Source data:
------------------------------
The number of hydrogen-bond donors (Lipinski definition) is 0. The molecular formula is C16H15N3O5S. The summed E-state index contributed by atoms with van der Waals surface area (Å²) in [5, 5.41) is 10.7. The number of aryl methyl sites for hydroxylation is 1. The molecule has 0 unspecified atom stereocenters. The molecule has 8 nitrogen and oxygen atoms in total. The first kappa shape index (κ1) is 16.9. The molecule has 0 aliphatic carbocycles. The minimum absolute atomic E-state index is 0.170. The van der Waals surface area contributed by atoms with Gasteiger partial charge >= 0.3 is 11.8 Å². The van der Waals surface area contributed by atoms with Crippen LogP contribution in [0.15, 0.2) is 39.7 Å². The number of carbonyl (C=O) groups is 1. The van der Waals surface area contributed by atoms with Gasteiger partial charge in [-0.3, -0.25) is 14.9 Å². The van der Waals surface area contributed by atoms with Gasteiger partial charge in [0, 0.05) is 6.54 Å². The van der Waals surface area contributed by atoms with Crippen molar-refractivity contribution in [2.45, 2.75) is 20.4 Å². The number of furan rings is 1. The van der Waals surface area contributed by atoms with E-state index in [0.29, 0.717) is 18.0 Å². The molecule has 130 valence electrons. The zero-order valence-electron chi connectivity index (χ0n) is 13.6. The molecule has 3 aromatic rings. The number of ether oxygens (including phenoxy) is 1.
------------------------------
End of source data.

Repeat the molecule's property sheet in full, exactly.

The number of hydrogen-bond donors (Lipinski definition) is 0. The molecular formula is C16H15N3O5S. The summed E-state index contributed by atoms with van der Waals surface area (Å²) in [5, 5.41) is 10.7. The number of aryl methyl sites for hydroxylation is 1. The molecule has 0 unspecified atom stereocenters. The molecule has 8 nitrogen and oxygen atoms in total. The first kappa shape index (κ1) is 16.9. The molecule has 0 aliphatic carbocycles. The minimum absolute atomic E-state index is 0.170. The van der Waals surface area contributed by atoms with Gasteiger partial charge >= 0.3 is 11.8 Å². The van der Waals surface area contributed by atoms with Crippen LogP contribution in [0.15, 0.2) is 39.7 Å². The number of carbonyl (C=O) groups is 1. The van der Waals surface area contributed by atoms with Gasteiger partial charge in [-0.3, -0.25) is 14.9 Å². The van der Waals surface area contributed by atoms with Gasteiger partial charge in [0, 0.05) is 6.54 Å². The van der Waals surface area contributed by atoms with Crippen molar-refractivity contribution in [2.45, 2.75) is 20.4 Å². The number of furan rings is 1. The van der Waals surface area contributed by atoms with E-state index in [0.29, 0.717) is 18.0 Å². The molecule has 130 valence electrons. The zero-order valence-electron chi connectivity index (χ0n) is 13.6. The molecule has 3 aromatic rings. The number of ether oxygens (including phenoxy) is 1.